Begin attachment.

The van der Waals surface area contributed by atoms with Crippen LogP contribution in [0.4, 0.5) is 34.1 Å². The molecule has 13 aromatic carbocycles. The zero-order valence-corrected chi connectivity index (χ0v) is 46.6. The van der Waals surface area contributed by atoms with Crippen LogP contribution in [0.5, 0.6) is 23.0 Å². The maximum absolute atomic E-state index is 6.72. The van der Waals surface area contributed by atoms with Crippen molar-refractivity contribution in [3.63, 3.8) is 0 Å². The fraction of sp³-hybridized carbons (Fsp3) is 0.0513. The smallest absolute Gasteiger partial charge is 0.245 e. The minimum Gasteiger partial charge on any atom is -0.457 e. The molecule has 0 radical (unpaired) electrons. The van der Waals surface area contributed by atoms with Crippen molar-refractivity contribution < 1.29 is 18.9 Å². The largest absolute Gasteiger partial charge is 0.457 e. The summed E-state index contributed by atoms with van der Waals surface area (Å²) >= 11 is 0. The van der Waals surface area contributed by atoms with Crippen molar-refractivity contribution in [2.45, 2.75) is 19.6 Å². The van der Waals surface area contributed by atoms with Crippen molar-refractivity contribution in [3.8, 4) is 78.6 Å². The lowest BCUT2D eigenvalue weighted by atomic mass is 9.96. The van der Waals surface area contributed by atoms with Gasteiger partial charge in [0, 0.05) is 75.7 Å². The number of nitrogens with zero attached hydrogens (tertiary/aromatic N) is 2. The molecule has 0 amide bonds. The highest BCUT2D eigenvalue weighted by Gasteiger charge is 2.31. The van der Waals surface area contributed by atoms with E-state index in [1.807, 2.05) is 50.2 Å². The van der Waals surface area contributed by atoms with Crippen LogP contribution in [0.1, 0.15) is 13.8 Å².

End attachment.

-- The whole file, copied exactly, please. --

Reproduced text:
The van der Waals surface area contributed by atoms with Crippen LogP contribution in [0.4, 0.5) is 34.1 Å². The molecule has 13 aromatic carbocycles. The zero-order valence-corrected chi connectivity index (χ0v) is 46.6. The van der Waals surface area contributed by atoms with Crippen LogP contribution in [0.5, 0.6) is 23.0 Å². The maximum absolute atomic E-state index is 6.72. The van der Waals surface area contributed by atoms with Crippen molar-refractivity contribution in [3.63, 3.8) is 0 Å². The fraction of sp³-hybridized carbons (Fsp3) is 0.0513. The smallest absolute Gasteiger partial charge is 0.245 e. The minimum Gasteiger partial charge on any atom is -0.457 e. The molecule has 0 radical (unpaired) electrons. The van der Waals surface area contributed by atoms with Crippen molar-refractivity contribution < 1.29 is 18.9 Å². The largest absolute Gasteiger partial charge is 0.457 e. The summed E-state index contributed by atoms with van der Waals surface area (Å²) >= 11 is 0. The van der Waals surface area contributed by atoms with Crippen molar-refractivity contribution in [2.45, 2.75) is 19.6 Å². The van der Waals surface area contributed by atoms with Crippen molar-refractivity contribution in [3.8, 4) is 78.6 Å². The lowest BCUT2D eigenvalue weighted by atomic mass is 9.96. The van der Waals surface area contributed by atoms with Gasteiger partial charge in [0, 0.05) is 75.7 Å². The number of nitrogens with zero attached hydrogens (tertiary/aromatic N) is 2. The molecule has 0 amide bonds. The highest BCUT2D eigenvalue weighted by Gasteiger charge is 2.31. The van der Waals surface area contributed by atoms with E-state index in [1.807, 2.05) is 50.2 Å². The van der Waals surface area contributed by atoms with Crippen LogP contribution in [0.1, 0.15) is 13.8 Å².